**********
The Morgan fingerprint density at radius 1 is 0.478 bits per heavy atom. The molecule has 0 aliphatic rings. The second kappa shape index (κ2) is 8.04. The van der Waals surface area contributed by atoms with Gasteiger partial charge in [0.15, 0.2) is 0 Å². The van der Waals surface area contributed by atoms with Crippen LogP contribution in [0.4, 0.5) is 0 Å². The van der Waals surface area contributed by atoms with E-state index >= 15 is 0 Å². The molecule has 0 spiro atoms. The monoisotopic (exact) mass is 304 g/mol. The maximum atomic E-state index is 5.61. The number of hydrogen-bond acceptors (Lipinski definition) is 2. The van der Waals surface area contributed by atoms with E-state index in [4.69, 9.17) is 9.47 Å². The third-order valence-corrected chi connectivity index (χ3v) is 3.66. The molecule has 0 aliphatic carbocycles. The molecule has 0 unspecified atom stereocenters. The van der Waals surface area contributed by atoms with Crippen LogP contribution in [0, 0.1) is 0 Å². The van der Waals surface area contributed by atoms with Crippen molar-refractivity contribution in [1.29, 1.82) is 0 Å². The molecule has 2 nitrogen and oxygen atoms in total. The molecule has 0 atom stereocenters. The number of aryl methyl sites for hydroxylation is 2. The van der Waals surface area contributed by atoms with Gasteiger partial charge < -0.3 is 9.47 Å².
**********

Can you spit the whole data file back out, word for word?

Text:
The Morgan fingerprint density at radius 1 is 0.478 bits per heavy atom. The molecule has 0 aliphatic rings. The second kappa shape index (κ2) is 8.04. The van der Waals surface area contributed by atoms with Gasteiger partial charge in [0.15, 0.2) is 0 Å². The van der Waals surface area contributed by atoms with Crippen LogP contribution in [0.4, 0.5) is 0 Å². The van der Waals surface area contributed by atoms with E-state index >= 15 is 0 Å². The molecule has 0 spiro atoms. The monoisotopic (exact) mass is 304 g/mol. The maximum atomic E-state index is 5.61. The number of hydrogen-bond acceptors (Lipinski definition) is 2. The van der Waals surface area contributed by atoms with E-state index in [4.69, 9.17) is 9.47 Å². The third-order valence-corrected chi connectivity index (χ3v) is 3.66. The molecule has 0 aliphatic carbocycles. The molecule has 0 unspecified atom stereocenters. The van der Waals surface area contributed by atoms with Crippen LogP contribution in [0, 0.1) is 0 Å². The van der Waals surface area contributed by atoms with Crippen molar-refractivity contribution in [1.29, 1.82) is 0 Å². The molecule has 2 nitrogen and oxygen atoms in total. The molecule has 0 atom stereocenters. The number of aryl methyl sites for hydroxylation is 2. The van der Waals surface area contributed by atoms with Gasteiger partial charge < -0.3 is 9.47 Å².